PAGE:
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12/13/2018

How to Secure Your Yacht Like You Want To Keep It Forever

Set the brake, turn towards the curb, leave it in reverse and tie the reins with a quick release knot.  

These familiar sounding hints may work for some things, and horses, but not boats.  

Dock lines are important, seems like an obvious observation, but I’m astounded at how many times I see boaters tying up as if they didn’t care about what may be their 1st or 2nd  most valuable possession, spouses and children excluded of course (for some).  Some skippers treat their vessels as if it were a horse, just throw the line around the hitching rail and she be there, arrr, when I come back must be their logic. In their defense, some of these  boobs cowboys (boobs removed to be pc) have never been anywhere but on their trailer, so dock lines aren’t used. But still, If they can’t tie up their boat, how can the rest of us trust being around them.

Enough with the rants, every boat needs four or more lines going from the boat to the float.  I know, people make exceptions sooner or later, such as, “It was just a five minute stop over to get ice, or the water was so smooth,” that’s fine, you’re the skipper and it’s your call.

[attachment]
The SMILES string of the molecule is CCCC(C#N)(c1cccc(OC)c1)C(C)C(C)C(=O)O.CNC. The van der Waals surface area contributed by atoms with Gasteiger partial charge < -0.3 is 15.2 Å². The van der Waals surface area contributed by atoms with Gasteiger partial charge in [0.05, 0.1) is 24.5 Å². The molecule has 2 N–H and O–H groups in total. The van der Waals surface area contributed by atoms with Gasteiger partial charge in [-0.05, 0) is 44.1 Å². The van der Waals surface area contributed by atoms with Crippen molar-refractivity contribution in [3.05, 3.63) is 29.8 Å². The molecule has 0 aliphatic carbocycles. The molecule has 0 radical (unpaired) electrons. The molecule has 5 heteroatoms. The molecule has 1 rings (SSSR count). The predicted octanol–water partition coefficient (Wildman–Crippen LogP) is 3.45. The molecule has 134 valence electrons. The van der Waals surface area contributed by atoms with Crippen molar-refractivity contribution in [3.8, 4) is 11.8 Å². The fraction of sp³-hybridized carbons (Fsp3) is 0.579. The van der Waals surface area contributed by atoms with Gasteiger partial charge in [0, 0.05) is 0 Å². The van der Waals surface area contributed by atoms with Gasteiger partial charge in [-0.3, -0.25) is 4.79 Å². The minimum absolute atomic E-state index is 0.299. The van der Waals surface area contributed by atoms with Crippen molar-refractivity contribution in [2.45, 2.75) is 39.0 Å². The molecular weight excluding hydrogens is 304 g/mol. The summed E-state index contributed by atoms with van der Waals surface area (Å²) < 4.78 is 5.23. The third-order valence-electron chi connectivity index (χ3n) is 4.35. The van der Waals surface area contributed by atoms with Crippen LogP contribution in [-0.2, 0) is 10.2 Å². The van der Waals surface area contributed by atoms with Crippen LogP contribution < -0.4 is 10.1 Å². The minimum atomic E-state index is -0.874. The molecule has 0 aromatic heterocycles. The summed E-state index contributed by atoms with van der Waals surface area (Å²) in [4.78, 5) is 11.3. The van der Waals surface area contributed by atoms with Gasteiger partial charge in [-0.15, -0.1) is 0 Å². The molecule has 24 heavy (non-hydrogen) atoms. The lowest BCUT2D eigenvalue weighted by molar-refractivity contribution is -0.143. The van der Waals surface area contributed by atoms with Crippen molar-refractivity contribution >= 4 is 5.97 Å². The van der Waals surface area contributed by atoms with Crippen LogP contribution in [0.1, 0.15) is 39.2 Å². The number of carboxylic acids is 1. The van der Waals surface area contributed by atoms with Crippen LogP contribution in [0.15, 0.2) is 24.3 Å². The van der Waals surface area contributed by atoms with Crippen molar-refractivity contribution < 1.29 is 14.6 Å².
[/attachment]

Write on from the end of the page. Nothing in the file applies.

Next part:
Four or more huh?  Let's see, one bow line, one stern line, one spring line to stop forward surges, one spring line to stop backward surges. More lines are needed for nasty conditions, such as big swells hitting you all night and day, passing boat wakes, high winds. The condition of your vessel or the docks puny cleats and deteriorating condition are all clear signs that you may need more lines.

Learn from others or suffer the expense of learning yourself is a good piece of advice.  I have on one occasion experienced a brand new line chafe through and part in only one night while tied to an exposed outside float. A new line that rubs on a smooth rounded fiberglass gel coat will lose the battle in one night if it is snapped taught constantly by your boats surging.  Plus the gelcoat will suffer in case anyone cares. The answer is loose lines, shock absorbing snubbers, chafe protection padding or hoses, more lines for when the first one breaks, or park somewhere else. Of course for short time periods you can order your crew to stand there and hold the boat off while you buy the beer and ice. 

Don't forget to have oversize fenders, but even that wont save your boat if you park somewhere you shouldn't.



Ahoy!